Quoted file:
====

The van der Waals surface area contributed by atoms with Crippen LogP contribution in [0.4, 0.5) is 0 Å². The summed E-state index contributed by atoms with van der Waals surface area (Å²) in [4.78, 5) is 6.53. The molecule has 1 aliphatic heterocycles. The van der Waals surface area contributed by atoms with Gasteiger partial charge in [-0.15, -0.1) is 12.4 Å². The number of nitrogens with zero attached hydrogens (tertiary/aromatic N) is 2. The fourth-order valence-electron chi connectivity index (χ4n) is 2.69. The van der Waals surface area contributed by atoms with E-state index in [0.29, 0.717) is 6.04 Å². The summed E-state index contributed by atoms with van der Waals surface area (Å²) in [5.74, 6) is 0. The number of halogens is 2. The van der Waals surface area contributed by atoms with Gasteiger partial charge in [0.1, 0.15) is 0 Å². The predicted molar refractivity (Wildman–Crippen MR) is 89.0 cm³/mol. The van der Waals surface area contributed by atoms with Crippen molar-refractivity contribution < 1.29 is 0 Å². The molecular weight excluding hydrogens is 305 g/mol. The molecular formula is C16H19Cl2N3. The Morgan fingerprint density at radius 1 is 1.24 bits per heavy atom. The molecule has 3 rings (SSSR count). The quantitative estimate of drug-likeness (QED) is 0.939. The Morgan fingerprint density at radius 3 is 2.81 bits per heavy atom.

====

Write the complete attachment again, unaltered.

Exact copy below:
The van der Waals surface area contributed by atoms with Crippen LogP contribution in [0.4, 0.5) is 0 Å². The summed E-state index contributed by atoms with van der Waals surface area (Å²) in [4.78, 5) is 6.53. The molecule has 1 aliphatic heterocycles. The van der Waals surface area contributed by atoms with Gasteiger partial charge in [-0.15, -0.1) is 12.4 Å². The number of nitrogens with zero attached hydrogens (tertiary/aromatic N) is 2. The fourth-order valence-electron chi connectivity index (χ4n) is 2.69. The van der Waals surface area contributed by atoms with E-state index in [0.29, 0.717) is 6.04 Å². The summed E-state index contributed by atoms with van der Waals surface area (Å²) in [5.74, 6) is 0. The number of halogens is 2. The van der Waals surface area contributed by atoms with Gasteiger partial charge in [0.1, 0.15) is 0 Å². The predicted molar refractivity (Wildman–Crippen MR) is 89.0 cm³/mol. The van der Waals surface area contributed by atoms with Crippen molar-refractivity contribution < 1.29 is 0 Å². The molecular weight excluding hydrogens is 305 g/mol. The molecular formula is C16H19Cl2N3. The Morgan fingerprint density at radius 1 is 1.24 bits per heavy atom. The molecule has 3 rings (SSSR count). The quantitative estimate of drug-likeness (QED) is 0.939. The Morgan fingerprint density at radius 3 is 2.81 bits per heavy atom.